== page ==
The Army is firing off its new Stryker-mounted 30mm cannon to qualify the weapon, assess new airburst ammunition and prepare the infantry carrier for a wide range of anticipated high-intensity future combat contingencies.
Several prototypes of the emerging 30mm armed Stryker Infantry Carrier Vehicle, called the Dragoon, have been received by Army developers as part of a long-term “Stryker Lethality” program.
By Kris Osborn - Warrior Maven
*****Army Video of Stryker Firing 30mm Cannon and Javelin Anti-Tank Missile*******
The new weapons are designed to support infantry units on the move in major combat, assist ground formations in armored warfare, identify and destroy ground and air threats from greater stand-off ranges and better enable the Army to succeed, if necessary, against near-peer adversaries in a massive, mechanized major power warfare scenario.
A fast-changing global threat scenario, which includes the emergence of Russian aggression and accelerated Chinese military modernization – along with rapid global proliferation of attack drones and longer-range precision-guided weapons – led the Army to fast-track an Operational Needs Statement (ONS) effort to quickly design, integrate and deploy a much more lethal, high-tech, combat-capable Stryker vehicle. .
“The Stryker Lethality ONS effort is going extremely well. Vehicle build is ahead of schedule, gun and ammo are in qualification, all eight prototypes have been delivered, and the first production vehicle will is on the line at Anniston Army Depot,” Ashley Givens, spokeswoman for the Army’s Program Executive Office Ground Combat Systems, told Scout Warrior.
Current qualification efforts including firing the Kongsberg MCT-30mm weapon system and refining preparations with an overall Stryker integrated technical system to include an unmanned turret, sensors, Commander’s station, remote weapons station, airburst ammunition, upgraded driveline and hull modifications, Army developers told Warrior.
“Not only does this provide improved firepower, it also enhances vehicle survivability by providing stand-off against potential threat weapons,” Givens said.
Gunnery training and user evaluations designed to familiarize Army soldiers with the emerging weapons platform is a large part of ongoing preparation for the eventual deployment of the 30mm Stryker, slated to deploy to Europe with the Army’s 2nd Cavalry Unit early next year.
Weapons developers with Stryker-maker General Dynamics Land Systems have been working closely with Army soldiers on these training and preparation activities, working to solicit soldier feedback and make adjustments as needed.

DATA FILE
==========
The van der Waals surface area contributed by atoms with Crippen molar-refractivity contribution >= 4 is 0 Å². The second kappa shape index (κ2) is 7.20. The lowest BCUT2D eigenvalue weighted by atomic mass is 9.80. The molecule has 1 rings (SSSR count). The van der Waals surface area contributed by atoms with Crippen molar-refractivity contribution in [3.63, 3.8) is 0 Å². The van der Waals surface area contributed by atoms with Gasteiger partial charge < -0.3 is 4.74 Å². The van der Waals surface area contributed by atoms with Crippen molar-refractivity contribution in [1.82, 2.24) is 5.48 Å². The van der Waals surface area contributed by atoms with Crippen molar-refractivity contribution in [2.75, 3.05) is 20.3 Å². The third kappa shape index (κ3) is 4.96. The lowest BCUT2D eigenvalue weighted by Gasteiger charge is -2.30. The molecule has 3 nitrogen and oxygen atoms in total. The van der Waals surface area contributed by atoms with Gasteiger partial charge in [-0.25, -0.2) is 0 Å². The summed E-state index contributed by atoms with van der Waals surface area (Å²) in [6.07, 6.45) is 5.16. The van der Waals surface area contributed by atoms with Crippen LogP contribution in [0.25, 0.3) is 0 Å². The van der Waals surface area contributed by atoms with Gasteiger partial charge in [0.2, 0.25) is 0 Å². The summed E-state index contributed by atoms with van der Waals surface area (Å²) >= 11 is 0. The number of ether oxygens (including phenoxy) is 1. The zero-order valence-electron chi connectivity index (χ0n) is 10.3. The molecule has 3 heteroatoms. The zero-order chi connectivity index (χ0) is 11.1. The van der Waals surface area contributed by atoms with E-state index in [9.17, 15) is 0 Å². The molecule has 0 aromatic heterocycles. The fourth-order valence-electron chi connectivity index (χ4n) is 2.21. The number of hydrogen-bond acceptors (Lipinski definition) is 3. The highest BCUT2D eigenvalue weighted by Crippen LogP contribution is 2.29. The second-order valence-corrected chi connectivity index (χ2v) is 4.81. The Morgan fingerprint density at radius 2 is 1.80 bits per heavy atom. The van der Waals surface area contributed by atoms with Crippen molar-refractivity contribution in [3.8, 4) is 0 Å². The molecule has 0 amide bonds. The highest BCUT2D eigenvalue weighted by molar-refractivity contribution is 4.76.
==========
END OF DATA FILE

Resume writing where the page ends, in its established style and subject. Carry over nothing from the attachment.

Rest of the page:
“The 30mm does not change the mission of moving a nine-man squad from point to point amid dangerous combat circumstances. The 30mm upguns the vehicle to enhance mission possibilities without changing the core mission,” said Wendy Staiger, Stryker Program Director, GDLS, told Warrior.
Combat Uses for 30mm Stryker
Many US military and industry weapons developers, those conducting threat assessments, analysts and technology observers believe the enhanced lethality Stryker could greatly impact a broad landscape of factors informing future land war – particularly for infantry, maneuver warfare and joint air-ground operations.
A senior Army official told Warrior that, in addition to bringing a far-superior ground-combat weapon to the vehicle, the Stryker-integrated 30mm cannon could also function as a ground and air-defense countermeasure in some combat circumstances.
“Near-peer threats from the air such as rockets, missiles and artillery are moving to the forefront. A small bullet may not take out a large weapon, but let’s knock smaller attacks out of the air with a 30mm round or laser weapon. Let’s have multiple countermeasures,” a senior Army official told Warrior in an interview. “Indirect fires is a big deal. You still have to maneuver and close with the enemy when you are facing adversaries with more capable fires in their quiver. You have to protect the force with your own fires.”
The senior Army weapons, doctrine and tactics developer explained these Stryker combat-upgrades in terms of a wide-ranging technology “mash up” including sensors, countermeasures, fire-control system and next-generation ammunition able to destroy a wider range of enemy targets.
One analyst who closely tracks emerging technologies, weapons programs and potential threats to the US military specified aerial attacks as a fast-growing area of great risk to Army ground forces.
“The most important new threat U.S. combat vehicles will face from overhead on future battlefields is unmanned aerial systems -- drones. Their low cost enables an enemy to fill the sky with unmanned systems carrying anti-armor weapons, while their small size and low altitudes would make interception by friendly tactical aircraft very challenging,” said Loren Thompson, Chief Operating Officer, The Lexington Institute, a Wash. D.C.-based think tank.
In essence, the Stryker’s 30mm cannon could operate as part of a broader, integrated weapons strategy – aligning with commensurate Army efforts to quickly develop and test Stryker-mounted, drone-killing laser weapons and a wide range of potential Short Range Air Defense, or SHORAD, weapons options.
“The intent of these upgrades is to provide sufficient fire support for infantry and scout Soldiers as they dismount in close proximity to the enemy or while mounted,” Givens said.